The kittycat used to sleep on my bed at college. The middle bear I got during elementary school, and the bear on the right has joints in its arms, legs, and neck so it snuggles into you if you hug it over your shoulder. Then, I found a seriously awesomeo radical bit of my late elementary/early middle school days: my old Jem dolls.
For the uninitiated, Jem (tm) was Hasbro's attempt to merge pop music with a Barbie-type doll. A cartoon was eventually made for three seasons featuring the dolls as characters. Barbie was large-busted, small-waisted, and 11.5" tall. Jem and her group, however, were more properly proportioned and more like 12.5" tall. Jem dolls also came with their own stand, which made playing with them or lip-synching to the cassette tapes that were sold along with the dolls. Above, this is Clash (left) and Synergy (right). Clash was part of the bad girls' rock group, The Misfits, and Synergy was the computer that help Jerrica Benton use holograms to turn into Jem. Clash used to use her computer to jam Synergy's signals...or maybe this is more than you even care to know.
That's Glitter n' Gold Jem (left) and Jetta (right) of the Misfits. Jetta played saxophone, like my sister Miss Kitty. Another cool thing about the Jem dolls is that they were more flexible. Barbies only have knee, hip, and shoulder joints that move in one, maybe two directions. However, Jem dolls had knees, hips, elbows, and shoulder joints that had varying degrees of bending and a human-like range of motion. Jem dolls also had one hand open and one hand semi-closed, so they could actually hold a microphone or saxophone or something. Even cooler was Glitter n' Gold Jem, whose elbows, knees, and ankles, as shown above, flex in and out. I used to use this doll for figure sketching as a kid.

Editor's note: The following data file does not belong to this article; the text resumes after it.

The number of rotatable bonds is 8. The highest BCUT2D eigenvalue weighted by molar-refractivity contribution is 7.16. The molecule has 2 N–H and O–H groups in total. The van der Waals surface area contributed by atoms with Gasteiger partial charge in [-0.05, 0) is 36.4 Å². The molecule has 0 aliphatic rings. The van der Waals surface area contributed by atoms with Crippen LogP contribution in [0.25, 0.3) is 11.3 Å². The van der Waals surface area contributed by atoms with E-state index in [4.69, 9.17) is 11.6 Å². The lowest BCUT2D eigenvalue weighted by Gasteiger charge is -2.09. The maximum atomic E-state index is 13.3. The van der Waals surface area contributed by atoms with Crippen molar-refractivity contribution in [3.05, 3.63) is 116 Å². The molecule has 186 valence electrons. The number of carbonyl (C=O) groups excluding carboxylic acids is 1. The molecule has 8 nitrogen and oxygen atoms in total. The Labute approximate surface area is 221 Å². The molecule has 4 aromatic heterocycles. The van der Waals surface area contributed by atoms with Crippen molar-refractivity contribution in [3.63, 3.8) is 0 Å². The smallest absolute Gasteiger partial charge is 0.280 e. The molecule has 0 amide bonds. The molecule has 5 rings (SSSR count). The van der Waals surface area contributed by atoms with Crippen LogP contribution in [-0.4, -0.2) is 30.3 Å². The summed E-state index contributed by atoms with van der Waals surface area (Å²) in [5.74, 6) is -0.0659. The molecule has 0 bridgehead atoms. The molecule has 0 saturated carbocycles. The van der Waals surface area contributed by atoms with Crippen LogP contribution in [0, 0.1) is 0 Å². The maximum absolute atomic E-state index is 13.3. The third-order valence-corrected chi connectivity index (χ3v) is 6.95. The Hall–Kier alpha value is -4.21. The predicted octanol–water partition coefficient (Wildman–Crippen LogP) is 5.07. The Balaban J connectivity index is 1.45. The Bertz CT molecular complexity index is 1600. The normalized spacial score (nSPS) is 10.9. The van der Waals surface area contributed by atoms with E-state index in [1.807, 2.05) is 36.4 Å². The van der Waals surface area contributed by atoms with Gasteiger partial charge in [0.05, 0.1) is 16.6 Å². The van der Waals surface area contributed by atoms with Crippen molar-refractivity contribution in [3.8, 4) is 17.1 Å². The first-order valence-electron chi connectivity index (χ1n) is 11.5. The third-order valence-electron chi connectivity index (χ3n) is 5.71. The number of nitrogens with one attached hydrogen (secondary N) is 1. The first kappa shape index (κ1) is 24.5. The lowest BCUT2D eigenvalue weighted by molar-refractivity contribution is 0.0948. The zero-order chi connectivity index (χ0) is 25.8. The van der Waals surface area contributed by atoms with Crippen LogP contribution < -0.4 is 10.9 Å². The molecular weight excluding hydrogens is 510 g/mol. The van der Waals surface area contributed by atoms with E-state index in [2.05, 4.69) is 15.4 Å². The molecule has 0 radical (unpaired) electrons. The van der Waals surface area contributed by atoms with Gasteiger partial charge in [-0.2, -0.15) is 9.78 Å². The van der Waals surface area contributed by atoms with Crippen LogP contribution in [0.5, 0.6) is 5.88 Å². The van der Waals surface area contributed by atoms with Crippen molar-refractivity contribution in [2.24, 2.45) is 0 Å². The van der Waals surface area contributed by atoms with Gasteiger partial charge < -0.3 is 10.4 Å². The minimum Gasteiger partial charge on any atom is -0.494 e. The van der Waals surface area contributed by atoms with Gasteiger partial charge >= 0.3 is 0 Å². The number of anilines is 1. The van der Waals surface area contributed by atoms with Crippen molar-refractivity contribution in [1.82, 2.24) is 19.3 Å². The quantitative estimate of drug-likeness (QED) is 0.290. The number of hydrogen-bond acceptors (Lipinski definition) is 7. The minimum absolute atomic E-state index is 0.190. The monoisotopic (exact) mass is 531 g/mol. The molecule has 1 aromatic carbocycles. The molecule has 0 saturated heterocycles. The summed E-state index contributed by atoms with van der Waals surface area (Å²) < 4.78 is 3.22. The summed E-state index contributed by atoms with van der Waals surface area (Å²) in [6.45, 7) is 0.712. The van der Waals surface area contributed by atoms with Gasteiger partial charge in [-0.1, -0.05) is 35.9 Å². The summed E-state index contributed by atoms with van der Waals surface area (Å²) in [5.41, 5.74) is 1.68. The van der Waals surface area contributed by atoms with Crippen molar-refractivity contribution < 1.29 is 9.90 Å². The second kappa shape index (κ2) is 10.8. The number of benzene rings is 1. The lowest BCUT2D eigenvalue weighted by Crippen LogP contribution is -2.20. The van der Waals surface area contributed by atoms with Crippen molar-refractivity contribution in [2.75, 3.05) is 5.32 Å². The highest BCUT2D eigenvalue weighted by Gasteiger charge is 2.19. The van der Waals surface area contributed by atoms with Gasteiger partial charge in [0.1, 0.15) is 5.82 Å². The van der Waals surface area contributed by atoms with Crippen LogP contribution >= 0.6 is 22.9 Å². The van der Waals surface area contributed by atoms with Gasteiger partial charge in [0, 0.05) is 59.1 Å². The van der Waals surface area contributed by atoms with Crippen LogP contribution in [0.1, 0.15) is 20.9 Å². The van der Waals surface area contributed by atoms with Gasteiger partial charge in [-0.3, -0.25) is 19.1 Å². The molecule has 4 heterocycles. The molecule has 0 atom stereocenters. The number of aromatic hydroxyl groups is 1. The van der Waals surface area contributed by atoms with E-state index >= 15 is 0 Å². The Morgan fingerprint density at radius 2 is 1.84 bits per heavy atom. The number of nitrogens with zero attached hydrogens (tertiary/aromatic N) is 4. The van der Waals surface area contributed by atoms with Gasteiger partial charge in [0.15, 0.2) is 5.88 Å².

"Look at me with my crossed legs and my hand on my hip. I'm so all that. Waving like the queen of preteen girls' role models in plastic, elbow elbow wrist wrist..."
High Plains Drifter Barbie finds Jem putting on airs again, after all these years in the plastic tub. HPD Barbie was originally a Malibu Barbie from the late 1970s who, despite our best and overt efforts, we couldn't throw away. We threw her in a trash can in the early 80s, but she fell out of a hole in the Hefty bag. We threw her in the back of Dad's truck as he went to the dump in the late 80s, and she fell off the truck. I thought I'd left her at home when I went to grad school in 1998, but she ended up in the bin with the Jem dolls. And HPD Barbie doesn't take kindly to articulated-plastic-joint tomfoolery.
"You best knock that sisy-Oprah-book-club-hand-wavin' shit out, princess."
"Whatever. You can't kick my ass, HPD Barbie. You can only flex your knee twice."
"Yeah? Let's see how you like my Scorpion Death Lock, Singy McPrissyPants."
"Auugh! AAAAUUUUUGGGGHH!! Jetta! Help me! I'm tapping out! Auugh!"
"You started this, sister; you're on you own. She's got painted-on tan lines; I'm no match for her."